So You Think You Can Write

One of my favorite TV shows is So You Think You Can Dance. I watch the episodes streamed on Hulu.com because I’m never able to catch them at the time they’re televised.

While watching the show the other night, I noticed some similarities between dance as an art form, and writing.  Dance is an art, as is theater, music, the visual arts, and of course the various literary arts. Each art can be performed with varying levels of creativity.

One of the points made by judge Little C was how each dancer, as an artist, interprets dance differently. They may each execute the same steps, but it’s how the dance is performed that makes the difference. Some dancers are superb technicians with impeccable timing, posture, extensions, and all the other myriad moves that are choreographed into a performance. But if their heart and style and individuality is left out, they won’t rise above the ordinary. Dancers who give it their all and let themselves feel the joy of dance, who pay less attention to their steps and more to how dance lifts their souls, are the ones who become extraordinary artists.

So I got to thinking about how writing is much the same way. I should change the title of this post to So You Think Can Write a Novel because writing, like dance, is interpreted different ways. There are superb technicians who are competent wordsmiths. Journalists and technical writers might fit in that camp. If you can write an excellent software manual, can you write an equally excellent novel?

Maybe.

Good skill in one area does not guarantee excellence in another even if it’s the same art. Aside from the X factor no one can quite put their finger on, when it comes to writing fiction, there’s so much more to it than good grammar and a knack for stringing sentences together. A great poet may be a poor storyteller, a fabulous storyteller may suck at journalism. I think it’s rare for a writer to be especially good at writing everything, but I’m sure there are exceptions.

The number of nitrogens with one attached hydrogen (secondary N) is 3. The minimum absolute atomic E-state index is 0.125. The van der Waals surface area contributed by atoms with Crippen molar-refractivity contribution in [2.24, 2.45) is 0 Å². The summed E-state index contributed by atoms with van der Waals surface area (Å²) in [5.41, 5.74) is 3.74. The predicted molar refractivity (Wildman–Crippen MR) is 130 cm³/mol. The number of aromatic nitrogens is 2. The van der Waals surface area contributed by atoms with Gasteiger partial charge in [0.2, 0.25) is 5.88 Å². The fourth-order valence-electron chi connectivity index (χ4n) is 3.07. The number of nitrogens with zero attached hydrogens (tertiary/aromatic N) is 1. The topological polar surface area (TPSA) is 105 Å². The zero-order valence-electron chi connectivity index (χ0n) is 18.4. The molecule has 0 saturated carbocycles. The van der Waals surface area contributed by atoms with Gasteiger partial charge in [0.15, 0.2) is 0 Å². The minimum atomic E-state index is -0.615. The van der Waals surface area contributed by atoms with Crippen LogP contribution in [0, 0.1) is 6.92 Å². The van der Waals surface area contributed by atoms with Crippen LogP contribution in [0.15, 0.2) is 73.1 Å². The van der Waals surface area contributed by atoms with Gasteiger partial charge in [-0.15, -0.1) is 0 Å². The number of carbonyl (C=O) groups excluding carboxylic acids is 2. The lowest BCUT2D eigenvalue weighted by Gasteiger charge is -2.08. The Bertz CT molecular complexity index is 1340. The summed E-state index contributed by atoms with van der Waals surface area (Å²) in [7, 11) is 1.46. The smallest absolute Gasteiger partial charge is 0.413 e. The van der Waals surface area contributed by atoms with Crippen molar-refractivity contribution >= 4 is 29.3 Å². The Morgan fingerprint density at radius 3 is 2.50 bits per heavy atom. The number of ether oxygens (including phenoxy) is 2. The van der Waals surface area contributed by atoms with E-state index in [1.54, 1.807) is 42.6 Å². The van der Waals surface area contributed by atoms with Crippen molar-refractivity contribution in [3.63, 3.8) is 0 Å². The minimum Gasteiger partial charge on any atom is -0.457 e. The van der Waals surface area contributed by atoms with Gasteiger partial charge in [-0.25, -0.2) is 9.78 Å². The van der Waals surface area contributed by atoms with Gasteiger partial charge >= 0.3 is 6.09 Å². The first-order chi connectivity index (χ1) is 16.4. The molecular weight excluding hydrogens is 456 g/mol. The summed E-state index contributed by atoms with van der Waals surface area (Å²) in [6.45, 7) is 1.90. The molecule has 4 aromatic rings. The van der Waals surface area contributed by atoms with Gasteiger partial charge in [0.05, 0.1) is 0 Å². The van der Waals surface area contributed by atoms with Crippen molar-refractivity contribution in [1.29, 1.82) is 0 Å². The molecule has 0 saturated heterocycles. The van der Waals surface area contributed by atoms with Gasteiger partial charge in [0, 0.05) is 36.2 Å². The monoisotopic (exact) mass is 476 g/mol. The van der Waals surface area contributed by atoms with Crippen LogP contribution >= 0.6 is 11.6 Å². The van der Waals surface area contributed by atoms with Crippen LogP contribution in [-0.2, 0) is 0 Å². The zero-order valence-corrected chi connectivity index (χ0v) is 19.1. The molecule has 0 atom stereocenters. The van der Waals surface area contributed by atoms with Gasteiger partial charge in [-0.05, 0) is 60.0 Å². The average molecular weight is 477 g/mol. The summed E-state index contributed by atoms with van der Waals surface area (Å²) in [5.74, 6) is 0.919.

So tell me, writers, are you a good writer? Or are you a good storyteller? Do you think there’s a difference?

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Karen DuvallKaren Duvall is an award-winning author with 4 published novels and 2 novellas. Harlequin Luna published her Knight’s Curse series last year, and her post apocalyptic novella, Sun Storm, was released in Luna’s ‘Til The World Ends anthology in January 2013.

Karen lives in the Pacific Northwest with her husband and four incredibly spoiled pets. She is currently working on a new contemporary fantasy romance series.

2 thoughts on “So You Think You Can Write

  1. Chris Pitchford

    If you can answer one question asked by the reader: “Why am I reading this?” then yes. You can write in any genre in any field. The answer is different for everyone, and changes over time. I’m not saying that you can please every reader all the time. But more important than the clever plot, witty dialogue, snappy pace or even smooth wordsmithing, there must be a connection that the reader can experience.

    I’ll stop here, but I feel an essay/article/blogthing coming on!

    Reply
  2. Liesa Malik

    Hi Karen, I love this topic! As a ballroom dancer and writer of both business copy and novels, I can tell you that it is a struggle to get into the “right mindset” for each activity. Believe it or not, I find more commonality between dance and writing fiction than between writing fiction and writing business copy. Some days I become quite worn out, but then I sleep well and am willing to charge into the challenges once more the next day. Wishing you well always.

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